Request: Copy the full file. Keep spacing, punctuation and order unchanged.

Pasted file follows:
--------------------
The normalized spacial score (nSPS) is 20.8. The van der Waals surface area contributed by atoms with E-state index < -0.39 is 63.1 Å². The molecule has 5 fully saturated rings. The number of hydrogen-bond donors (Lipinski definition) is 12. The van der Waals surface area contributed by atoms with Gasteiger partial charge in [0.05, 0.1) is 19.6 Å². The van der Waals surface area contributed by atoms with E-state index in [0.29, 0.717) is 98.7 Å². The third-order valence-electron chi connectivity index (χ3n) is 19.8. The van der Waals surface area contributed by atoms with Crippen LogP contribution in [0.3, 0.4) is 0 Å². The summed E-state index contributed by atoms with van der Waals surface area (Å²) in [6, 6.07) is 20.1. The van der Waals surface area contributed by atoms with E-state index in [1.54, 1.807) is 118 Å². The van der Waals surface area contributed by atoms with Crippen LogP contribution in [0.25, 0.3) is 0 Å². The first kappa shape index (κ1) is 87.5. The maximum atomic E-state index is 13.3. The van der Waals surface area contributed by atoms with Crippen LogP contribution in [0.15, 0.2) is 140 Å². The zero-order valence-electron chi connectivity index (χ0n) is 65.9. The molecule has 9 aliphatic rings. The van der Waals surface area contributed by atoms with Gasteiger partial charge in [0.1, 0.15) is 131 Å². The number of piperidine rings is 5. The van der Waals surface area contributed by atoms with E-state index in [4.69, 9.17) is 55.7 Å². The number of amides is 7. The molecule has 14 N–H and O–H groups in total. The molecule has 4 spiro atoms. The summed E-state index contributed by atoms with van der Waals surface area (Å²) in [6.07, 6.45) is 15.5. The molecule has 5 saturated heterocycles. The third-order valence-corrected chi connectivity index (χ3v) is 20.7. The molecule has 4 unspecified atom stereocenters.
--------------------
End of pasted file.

The normalized spacial score (nSPS) is 20.8. The van der Waals surface area contributed by atoms with E-state index < -0.39 is 63.1 Å². The molecule has 5 fully saturated rings. The number of hydrogen-bond donors (Lipinski definition) is 12. The van der Waals surface area contributed by atoms with Gasteiger partial charge in [0.05, 0.1) is 19.6 Å². The van der Waals surface area contributed by atoms with E-state index in [0.29, 0.717) is 98.7 Å². The third-order valence-electron chi connectivity index (χ3n) is 19.8. The van der Waals surface area contributed by atoms with Crippen LogP contribution in [0.3, 0.4) is 0 Å². The summed E-state index contributed by atoms with van der Waals surface area (Å²) in [6, 6.07) is 20.1. The van der Waals surface area contributed by atoms with E-state index in [1.54, 1.807) is 118 Å². The van der Waals surface area contributed by atoms with Crippen LogP contribution in [0.25, 0.3) is 0 Å². The first kappa shape index (κ1) is 87.5. The maximum atomic E-state index is 13.3. The van der Waals surface area contributed by atoms with Crippen LogP contribution in [0.15, 0.2) is 140 Å². The zero-order valence-electron chi connectivity index (χ0n) is 65.9. The molecule has 9 aliphatic rings. The van der Waals surface area contributed by atoms with Gasteiger partial charge in [0.1, 0.15) is 131 Å². The number of piperidine rings is 5. The van der Waals surface area contributed by atoms with E-state index in [4.69, 9.17) is 55.7 Å². The number of amides is 7. The molecule has 14 N–H and O–H groups in total. The molecule has 4 spiro atoms. The summed E-state index contributed by atoms with van der Waals surface area (Å²) in [6.07, 6.45) is 15.5. The molecule has 5 saturated heterocycles. The third-order valence-corrected chi connectivity index (χ3v) is 20.7. The molecule has 4 unspecified atom stereocenters.